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Thursday, March 16, 2017

March 16, 1980

I have to be honest...I really struggled with finding a topic for today's Throwback Thursday post.  I had no idea that the 16th of March was such a horrific date in history.  So much bad stuff happened on that day that I wasn't sure if I could feature a positive entry for today.  As it turns out, I had to think WAY outside the box, but I've come up with a brilliant topic.  Let's just say that without this innovation, it would make television watching a lot less fun for 360 million people all over the world.

Now, before we get to that, I'd like to talk about the other historical happenings of March 16 - and you'll see why I had a difficult time picking a subject.

1521 - Explorer Ferdinand Magellan arrives at the Island of Homonhon in the Philippines 

1689 - The Royal Welch Fusiliers are established

1865 - The Battle of Averasborough begins during the final stages of the American Civil War

1872 - The Wanderers F.C. won the inaugural FA Cup - currently the oldest association football competition in the world

1917 - British armed board steamer "Dundee" and armoured cruiser "HMS Achilles" fights and sinks German auxiliary cruiser "SMS Leopard" during World War I

1920 - Author Sid Fleischman (d. 2010) is born in Brooklyn, New York

1926 - Robert Goddard launches the first liquid-fueled rocket at Auburn, Massachusetts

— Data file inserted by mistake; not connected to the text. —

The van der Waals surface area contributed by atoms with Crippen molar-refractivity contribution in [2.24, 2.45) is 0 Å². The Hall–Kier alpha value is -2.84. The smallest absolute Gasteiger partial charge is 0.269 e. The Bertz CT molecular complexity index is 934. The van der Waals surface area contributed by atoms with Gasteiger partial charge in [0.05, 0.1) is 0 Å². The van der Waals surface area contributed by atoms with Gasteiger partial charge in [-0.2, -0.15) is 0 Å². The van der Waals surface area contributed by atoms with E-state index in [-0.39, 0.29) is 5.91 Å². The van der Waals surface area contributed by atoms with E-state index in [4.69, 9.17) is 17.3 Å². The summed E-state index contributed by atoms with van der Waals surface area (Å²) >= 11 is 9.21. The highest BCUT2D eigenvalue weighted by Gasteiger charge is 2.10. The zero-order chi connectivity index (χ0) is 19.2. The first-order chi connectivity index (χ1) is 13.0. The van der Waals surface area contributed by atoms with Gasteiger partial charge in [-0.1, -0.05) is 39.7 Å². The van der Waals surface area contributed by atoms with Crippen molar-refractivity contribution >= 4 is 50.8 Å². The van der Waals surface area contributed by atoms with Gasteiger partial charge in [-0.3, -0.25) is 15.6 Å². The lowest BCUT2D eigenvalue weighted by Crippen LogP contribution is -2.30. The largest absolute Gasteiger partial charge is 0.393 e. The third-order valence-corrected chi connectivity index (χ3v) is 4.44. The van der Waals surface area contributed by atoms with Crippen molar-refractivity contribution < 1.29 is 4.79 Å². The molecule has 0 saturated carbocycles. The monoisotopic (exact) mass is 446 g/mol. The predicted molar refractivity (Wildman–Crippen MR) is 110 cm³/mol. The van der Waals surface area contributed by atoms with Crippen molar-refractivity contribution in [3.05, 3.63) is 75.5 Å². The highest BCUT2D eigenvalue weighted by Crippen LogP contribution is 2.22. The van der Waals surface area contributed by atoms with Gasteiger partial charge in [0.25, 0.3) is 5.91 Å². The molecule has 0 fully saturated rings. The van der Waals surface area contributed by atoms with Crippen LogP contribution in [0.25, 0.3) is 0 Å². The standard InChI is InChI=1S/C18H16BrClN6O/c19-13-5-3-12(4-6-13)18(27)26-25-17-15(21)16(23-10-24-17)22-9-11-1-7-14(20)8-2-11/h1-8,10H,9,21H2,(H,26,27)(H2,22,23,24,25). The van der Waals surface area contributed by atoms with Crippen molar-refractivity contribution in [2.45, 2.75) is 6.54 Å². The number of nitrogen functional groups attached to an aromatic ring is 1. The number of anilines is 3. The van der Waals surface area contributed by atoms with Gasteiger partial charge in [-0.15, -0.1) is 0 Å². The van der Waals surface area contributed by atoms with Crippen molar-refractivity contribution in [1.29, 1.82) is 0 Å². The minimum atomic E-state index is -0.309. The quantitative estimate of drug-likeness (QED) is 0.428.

1935 - Adolf Hitler orders Germany to rearm herself in violation of the Treaty of Versailles

1936 - Pittsburgh, Pennsylvania is severely flooded following a warm spell that melts snow and ice along the Allegheny and Monongahela Rivers

1945 - British bombers destroy nearly the entire city of Wurzburg, Germany during World War II

1958 - A Ford Thunderbird becomes the 50,000,000th automobile to be manufactured by the Ford Motor Company

1966 - Gemini 8 is launched

1968 - The My Lai Massacre takes place during the Vietnam War, which sees hundreds of villagers slaughtered by American troops

1978 - Former Italian Prime Minister Aldo Moro is kidnapped - he would be murdered by his captors just two months later on May 9

1984 - William Buckley is kidnapped by Islamic fundamentalists in Beirut, Lebanon - exactly one year later in 1985, journalist Terry Anderson would also be taken hostage (Anderson was released in 1991, Buckley died in captivity in 1985)

1988 - Oliver North and John Poindexter are indicted on conspiracy charges for the roles they played in the Iran-Contra affair

1989 - A mummy (estimated to be approximately 4,400 years old) is found near the Pyramid of Cheops in Egypt